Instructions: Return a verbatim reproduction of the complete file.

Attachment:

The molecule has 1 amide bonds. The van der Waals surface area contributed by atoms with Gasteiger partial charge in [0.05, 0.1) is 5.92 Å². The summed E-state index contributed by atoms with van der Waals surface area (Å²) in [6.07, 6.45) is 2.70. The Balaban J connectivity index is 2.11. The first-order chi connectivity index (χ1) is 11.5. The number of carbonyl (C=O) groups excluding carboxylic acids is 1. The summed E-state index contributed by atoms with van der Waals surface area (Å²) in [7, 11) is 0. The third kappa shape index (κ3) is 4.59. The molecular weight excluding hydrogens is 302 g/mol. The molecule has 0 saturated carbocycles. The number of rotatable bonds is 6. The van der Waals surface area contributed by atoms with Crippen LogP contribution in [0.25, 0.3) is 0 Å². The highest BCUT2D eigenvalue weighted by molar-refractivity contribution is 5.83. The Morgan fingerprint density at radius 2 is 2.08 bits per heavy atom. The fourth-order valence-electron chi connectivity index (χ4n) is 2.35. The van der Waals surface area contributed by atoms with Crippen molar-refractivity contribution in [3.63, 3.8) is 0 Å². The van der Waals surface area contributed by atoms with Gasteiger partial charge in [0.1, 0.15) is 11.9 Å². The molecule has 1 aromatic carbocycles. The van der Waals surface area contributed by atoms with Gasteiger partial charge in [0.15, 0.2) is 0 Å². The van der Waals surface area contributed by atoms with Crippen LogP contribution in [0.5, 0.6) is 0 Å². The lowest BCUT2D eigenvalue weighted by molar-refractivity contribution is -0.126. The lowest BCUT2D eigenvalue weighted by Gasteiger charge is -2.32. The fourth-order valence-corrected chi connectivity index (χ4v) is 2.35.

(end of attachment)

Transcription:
The molecule has 1 amide bonds. The van der Waals surface area contributed by atoms with Gasteiger partial charge in [0.05, 0.1) is 5.92 Å². The summed E-state index contributed by atoms with van der Waals surface area (Å²) in [6.07, 6.45) is 2.70. The Balaban J connectivity index is 2.11. The first-order chi connectivity index (χ1) is 11.5. The number of carbonyl (C=O) groups excluding carboxylic acids is 1. The summed E-state index contributed by atoms with van der Waals surface area (Å²) in [7, 11) is 0. The third kappa shape index (κ3) is 4.59. The molecular weight excluding hydrogens is 302 g/mol. The molecule has 0 saturated carbocycles. The number of rotatable bonds is 6. The van der Waals surface area contributed by atoms with Crippen LogP contribution in [0.25, 0.3) is 0 Å². The highest BCUT2D eigenvalue weighted by molar-refractivity contribution is 5.83. The Morgan fingerprint density at radius 2 is 2.08 bits per heavy atom. The fourth-order valence-electron chi connectivity index (χ4n) is 2.35. The van der Waals surface area contributed by atoms with Crippen molar-refractivity contribution in [3.63, 3.8) is 0 Å². The van der Waals surface area contributed by atoms with Gasteiger partial charge in [0.1, 0.15) is 11.9 Å². The molecule has 1 aromatic carbocycles. The van der Waals surface area contributed by atoms with Gasteiger partial charge in [0.15, 0.2) is 0 Å². The van der Waals surface area contributed by atoms with Crippen LogP contribution in [0.5, 0.6) is 0 Å². The lowest BCUT2D eigenvalue weighted by molar-refractivity contribution is -0.126. The lowest BCUT2D eigenvalue weighted by Gasteiger charge is -2.32. The fourth-order valence-corrected chi connectivity index (χ4v) is 2.35.